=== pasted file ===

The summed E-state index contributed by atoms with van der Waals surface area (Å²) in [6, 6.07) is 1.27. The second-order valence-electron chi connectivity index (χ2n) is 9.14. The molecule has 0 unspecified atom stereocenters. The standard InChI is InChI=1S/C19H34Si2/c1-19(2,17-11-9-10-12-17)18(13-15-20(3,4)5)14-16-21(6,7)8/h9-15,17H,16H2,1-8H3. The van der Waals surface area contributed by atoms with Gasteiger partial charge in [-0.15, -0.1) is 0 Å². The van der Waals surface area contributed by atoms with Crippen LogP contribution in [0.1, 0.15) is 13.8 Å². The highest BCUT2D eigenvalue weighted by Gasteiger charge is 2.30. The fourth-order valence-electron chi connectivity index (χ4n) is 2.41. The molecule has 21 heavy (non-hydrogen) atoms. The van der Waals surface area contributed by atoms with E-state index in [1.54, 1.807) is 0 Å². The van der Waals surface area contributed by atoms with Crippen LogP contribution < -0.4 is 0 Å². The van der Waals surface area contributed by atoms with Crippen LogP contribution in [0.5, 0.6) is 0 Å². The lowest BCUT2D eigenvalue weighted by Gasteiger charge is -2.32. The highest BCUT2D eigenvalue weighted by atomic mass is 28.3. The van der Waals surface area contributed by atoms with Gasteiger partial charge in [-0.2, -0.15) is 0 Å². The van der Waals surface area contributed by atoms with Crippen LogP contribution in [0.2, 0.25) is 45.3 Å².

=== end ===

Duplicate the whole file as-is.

The summed E-state index contributed by atoms with van der Waals surface area (Å²) in [6, 6.07) is 1.27. The second-order valence-electron chi connectivity index (χ2n) is 9.14. The molecule has 0 unspecified atom stereocenters. The standard InChI is InChI=1S/C19H34Si2/c1-19(2,17-11-9-10-12-17)18(13-15-20(3,4)5)14-16-21(6,7)8/h9-15,17H,16H2,1-8H3. The van der Waals surface area contributed by atoms with Gasteiger partial charge in [-0.15, -0.1) is 0 Å². The van der Waals surface area contributed by atoms with Crippen LogP contribution in [0.1, 0.15) is 13.8 Å². The highest BCUT2D eigenvalue weighted by Gasteiger charge is 2.30. The fourth-order valence-electron chi connectivity index (χ4n) is 2.41. The molecule has 21 heavy (non-hydrogen) atoms. The van der Waals surface area contributed by atoms with E-state index in [1.54, 1.807) is 0 Å². The van der Waals surface area contributed by atoms with Crippen LogP contribution < -0.4 is 0 Å². The van der Waals surface area contributed by atoms with Crippen LogP contribution in [0.5, 0.6) is 0 Å². The lowest BCUT2D eigenvalue weighted by Gasteiger charge is -2.32. The highest BCUT2D eigenvalue weighted by atomic mass is 28.3. The van der Waals surface area contributed by atoms with Gasteiger partial charge in [-0.2, -0.15) is 0 Å². The van der Waals surface area contributed by atoms with Crippen LogP contribution in [0.2, 0.25) is 45.3 Å².